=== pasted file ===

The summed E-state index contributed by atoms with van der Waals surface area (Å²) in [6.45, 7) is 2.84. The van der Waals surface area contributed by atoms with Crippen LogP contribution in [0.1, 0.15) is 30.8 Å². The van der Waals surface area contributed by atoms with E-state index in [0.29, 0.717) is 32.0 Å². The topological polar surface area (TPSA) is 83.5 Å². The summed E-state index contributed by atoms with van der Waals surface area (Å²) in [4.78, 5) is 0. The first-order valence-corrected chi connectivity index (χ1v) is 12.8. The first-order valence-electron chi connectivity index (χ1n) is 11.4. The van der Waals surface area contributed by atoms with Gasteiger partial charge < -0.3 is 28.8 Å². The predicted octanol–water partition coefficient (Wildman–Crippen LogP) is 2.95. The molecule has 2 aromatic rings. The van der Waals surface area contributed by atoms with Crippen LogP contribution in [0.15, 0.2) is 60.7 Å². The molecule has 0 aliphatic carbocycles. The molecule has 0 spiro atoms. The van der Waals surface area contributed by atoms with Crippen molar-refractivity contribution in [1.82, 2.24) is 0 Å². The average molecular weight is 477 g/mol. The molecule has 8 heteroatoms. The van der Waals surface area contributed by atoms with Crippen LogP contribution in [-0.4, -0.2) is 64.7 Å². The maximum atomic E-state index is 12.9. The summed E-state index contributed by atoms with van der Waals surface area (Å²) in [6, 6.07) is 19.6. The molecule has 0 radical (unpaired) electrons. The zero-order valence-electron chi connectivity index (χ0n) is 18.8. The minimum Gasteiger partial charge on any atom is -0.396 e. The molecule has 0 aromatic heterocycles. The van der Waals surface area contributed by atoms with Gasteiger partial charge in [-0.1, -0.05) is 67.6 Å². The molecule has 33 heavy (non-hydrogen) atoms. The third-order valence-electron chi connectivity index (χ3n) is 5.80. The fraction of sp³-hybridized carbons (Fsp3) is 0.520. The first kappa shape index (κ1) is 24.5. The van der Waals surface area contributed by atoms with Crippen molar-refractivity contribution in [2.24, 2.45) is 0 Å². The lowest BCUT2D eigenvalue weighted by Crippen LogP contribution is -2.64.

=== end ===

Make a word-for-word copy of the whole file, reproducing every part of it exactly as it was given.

The summed E-state index contributed by atoms with van der Waals surface area (Å²) in [6.45, 7) is 2.84. The van der Waals surface area contributed by atoms with Crippen LogP contribution in [0.1, 0.15) is 30.8 Å². The van der Waals surface area contributed by atoms with E-state index in [0.29, 0.717) is 32.0 Å². The topological polar surface area (TPSA) is 83.5 Å². The summed E-state index contributed by atoms with van der Waals surface area (Å²) in [4.78, 5) is 0. The first-order valence-corrected chi connectivity index (χ1v) is 12.8. The first-order valence-electron chi connectivity index (χ1n) is 11.4. The van der Waals surface area contributed by atoms with Gasteiger partial charge < -0.3 is 28.8 Å². The predicted octanol–water partition coefficient (Wildman–Crippen LogP) is 2.95. The molecule has 2 aromatic rings. The van der Waals surface area contributed by atoms with Crippen LogP contribution in [0.15, 0.2) is 60.7 Å². The molecule has 0 aliphatic carbocycles. The molecule has 0 spiro atoms. The van der Waals surface area contributed by atoms with Crippen molar-refractivity contribution in [1.82, 2.24) is 0 Å². The average molecular weight is 477 g/mol. The molecule has 8 heteroatoms. The van der Waals surface area contributed by atoms with Crippen LogP contribution in [-0.4, -0.2) is 64.7 Å². The maximum atomic E-state index is 12.9. The summed E-state index contributed by atoms with van der Waals surface area (Å²) in [6, 6.07) is 19.6. The molecule has 0 radical (unpaired) electrons. The zero-order valence-electron chi connectivity index (χ0n) is 18.8. The minimum Gasteiger partial charge on any atom is -0.396 e. The molecule has 0 aromatic heterocycles. The van der Waals surface area contributed by atoms with Gasteiger partial charge in [-0.1, -0.05) is 67.6 Å². The molecule has 33 heavy (non-hydrogen) atoms. The third-order valence-electron chi connectivity index (χ3n) is 5.80. The fraction of sp³-hybridized carbons (Fsp3) is 0.520. The first kappa shape index (κ1) is 24.5. The van der Waals surface area contributed by atoms with Crippen molar-refractivity contribution in [2.24, 2.45) is 0 Å². The lowest BCUT2D eigenvalue weighted by Crippen LogP contribution is -2.64.